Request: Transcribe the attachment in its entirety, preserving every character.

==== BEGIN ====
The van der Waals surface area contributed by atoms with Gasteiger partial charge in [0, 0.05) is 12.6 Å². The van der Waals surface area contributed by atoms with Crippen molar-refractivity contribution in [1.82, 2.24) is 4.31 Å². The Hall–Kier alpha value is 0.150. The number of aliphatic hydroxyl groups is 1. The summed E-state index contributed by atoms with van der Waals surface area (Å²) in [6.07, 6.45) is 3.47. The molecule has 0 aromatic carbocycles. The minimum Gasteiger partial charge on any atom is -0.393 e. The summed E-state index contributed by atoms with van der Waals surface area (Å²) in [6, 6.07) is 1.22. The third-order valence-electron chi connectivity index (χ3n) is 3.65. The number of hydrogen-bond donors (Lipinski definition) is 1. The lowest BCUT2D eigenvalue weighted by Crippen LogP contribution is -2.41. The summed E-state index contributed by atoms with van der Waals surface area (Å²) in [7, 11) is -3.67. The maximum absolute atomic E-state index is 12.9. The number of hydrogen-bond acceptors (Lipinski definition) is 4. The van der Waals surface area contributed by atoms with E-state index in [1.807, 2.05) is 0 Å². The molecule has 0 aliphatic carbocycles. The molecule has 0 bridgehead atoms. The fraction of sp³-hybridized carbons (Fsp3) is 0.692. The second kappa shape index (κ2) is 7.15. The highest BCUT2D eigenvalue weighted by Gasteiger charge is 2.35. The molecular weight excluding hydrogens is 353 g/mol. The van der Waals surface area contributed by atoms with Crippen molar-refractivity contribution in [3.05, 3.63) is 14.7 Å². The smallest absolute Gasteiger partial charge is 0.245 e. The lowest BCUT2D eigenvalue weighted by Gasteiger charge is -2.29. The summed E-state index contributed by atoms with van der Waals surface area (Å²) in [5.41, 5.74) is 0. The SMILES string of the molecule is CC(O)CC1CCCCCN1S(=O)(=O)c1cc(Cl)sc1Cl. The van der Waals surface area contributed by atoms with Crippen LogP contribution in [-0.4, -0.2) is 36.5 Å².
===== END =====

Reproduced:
The van der Waals surface area contributed by atoms with Gasteiger partial charge in [0, 0.05) is 12.6 Å². The van der Waals surface area contributed by atoms with Crippen molar-refractivity contribution in [1.82, 2.24) is 4.31 Å². The Hall–Kier alpha value is 0.150. The number of aliphatic hydroxyl groups is 1. The summed E-state index contributed by atoms with van der Waals surface area (Å²) in [6.07, 6.45) is 3.47. The molecule has 0 aromatic carbocycles. The minimum Gasteiger partial charge on any atom is -0.393 e. The summed E-state index contributed by atoms with van der Waals surface area (Å²) in [6, 6.07) is 1.22. The third-order valence-electron chi connectivity index (χ3n) is 3.65. The number of hydrogen-bond donors (Lipinski definition) is 1. The lowest BCUT2D eigenvalue weighted by Crippen LogP contribution is -2.41. The summed E-state index contributed by atoms with van der Waals surface area (Å²) in [7, 11) is -3.67. The maximum absolute atomic E-state index is 12.9. The number of hydrogen-bond acceptors (Lipinski definition) is 4. The van der Waals surface area contributed by atoms with E-state index in [1.807, 2.05) is 0 Å². The molecule has 0 aliphatic carbocycles. The molecule has 0 bridgehead atoms. The fraction of sp³-hybridized carbons (Fsp3) is 0.692. The second kappa shape index (κ2) is 7.15. The highest BCUT2D eigenvalue weighted by Gasteiger charge is 2.35. The molecular weight excluding hydrogens is 353 g/mol. The van der Waals surface area contributed by atoms with Crippen molar-refractivity contribution in [3.05, 3.63) is 14.7 Å². The smallest absolute Gasteiger partial charge is 0.245 e. The lowest BCUT2D eigenvalue weighted by Gasteiger charge is -2.29. The summed E-state index contributed by atoms with van der Waals surface area (Å²) in [5.41, 5.74) is 0. The SMILES string of the molecule is CC(O)CC1CCCCCN1S(=O)(=O)c1cc(Cl)sc1Cl. The van der Waals surface area contributed by atoms with Crippen LogP contribution in [-0.4, -0.2) is 36.5 Å².